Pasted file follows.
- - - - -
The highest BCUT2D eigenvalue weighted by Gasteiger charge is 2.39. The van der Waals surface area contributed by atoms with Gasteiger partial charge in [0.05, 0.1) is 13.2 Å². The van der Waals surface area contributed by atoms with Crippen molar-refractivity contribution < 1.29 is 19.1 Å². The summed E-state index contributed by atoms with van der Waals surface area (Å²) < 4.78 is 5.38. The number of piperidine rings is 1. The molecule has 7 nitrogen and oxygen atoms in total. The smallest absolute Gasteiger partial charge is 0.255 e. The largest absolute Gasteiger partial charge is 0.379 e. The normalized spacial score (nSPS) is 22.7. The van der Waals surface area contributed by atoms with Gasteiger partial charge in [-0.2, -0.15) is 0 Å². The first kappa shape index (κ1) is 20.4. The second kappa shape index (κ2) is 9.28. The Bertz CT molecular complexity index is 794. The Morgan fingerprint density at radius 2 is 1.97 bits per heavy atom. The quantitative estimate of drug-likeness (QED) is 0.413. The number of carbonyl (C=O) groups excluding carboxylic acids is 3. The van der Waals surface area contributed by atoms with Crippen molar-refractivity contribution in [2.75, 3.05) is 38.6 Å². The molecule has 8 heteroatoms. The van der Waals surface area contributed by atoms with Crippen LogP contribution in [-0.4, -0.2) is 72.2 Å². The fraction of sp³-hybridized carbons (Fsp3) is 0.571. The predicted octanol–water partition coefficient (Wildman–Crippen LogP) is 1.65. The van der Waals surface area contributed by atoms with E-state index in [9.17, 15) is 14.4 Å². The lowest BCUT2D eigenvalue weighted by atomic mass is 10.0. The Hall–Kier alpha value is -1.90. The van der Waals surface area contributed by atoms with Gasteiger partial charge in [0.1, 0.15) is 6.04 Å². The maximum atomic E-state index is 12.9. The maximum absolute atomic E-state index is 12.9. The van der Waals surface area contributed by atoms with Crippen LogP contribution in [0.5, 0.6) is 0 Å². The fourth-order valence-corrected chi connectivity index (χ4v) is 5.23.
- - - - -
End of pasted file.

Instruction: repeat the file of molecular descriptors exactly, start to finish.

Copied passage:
The highest BCUT2D eigenvalue weighted by Gasteiger charge is 2.39. The van der Waals surface area contributed by atoms with Gasteiger partial charge in [0.05, 0.1) is 13.2 Å². The van der Waals surface area contributed by atoms with Crippen molar-refractivity contribution < 1.29 is 19.1 Å². The summed E-state index contributed by atoms with van der Waals surface area (Å²) < 4.78 is 5.38. The number of piperidine rings is 1. The molecule has 7 nitrogen and oxygen atoms in total. The smallest absolute Gasteiger partial charge is 0.255 e. The largest absolute Gasteiger partial charge is 0.379 e. The normalized spacial score (nSPS) is 22.7. The van der Waals surface area contributed by atoms with Gasteiger partial charge in [-0.2, -0.15) is 0 Å². The first kappa shape index (κ1) is 20.4. The second kappa shape index (κ2) is 9.28. The Bertz CT molecular complexity index is 794. The Morgan fingerprint density at radius 2 is 1.97 bits per heavy atom. The quantitative estimate of drug-likeness (QED) is 0.413. The number of carbonyl (C=O) groups excluding carboxylic acids is 3. The van der Waals surface area contributed by atoms with Crippen molar-refractivity contribution in [2.75, 3.05) is 38.6 Å². The molecule has 8 heteroatoms. The van der Waals surface area contributed by atoms with Crippen LogP contribution in [-0.4, -0.2) is 72.2 Å². The fraction of sp³-hybridized carbons (Fsp3) is 0.571. The predicted octanol–water partition coefficient (Wildman–Crippen LogP) is 1.65. The van der Waals surface area contributed by atoms with E-state index in [9.17, 15) is 14.4 Å². The lowest BCUT2D eigenvalue weighted by atomic mass is 10.0. The Hall–Kier alpha value is -1.90. The van der Waals surface area contributed by atoms with Gasteiger partial charge in [0.1, 0.15) is 6.04 Å². The maximum atomic E-state index is 12.9. The maximum absolute atomic E-state index is 12.9. The van der Waals surface area contributed by atoms with Crippen LogP contribution in [0.5, 0.6) is 0 Å². The fourth-order valence-corrected chi connectivity index (χ4v) is 5.23.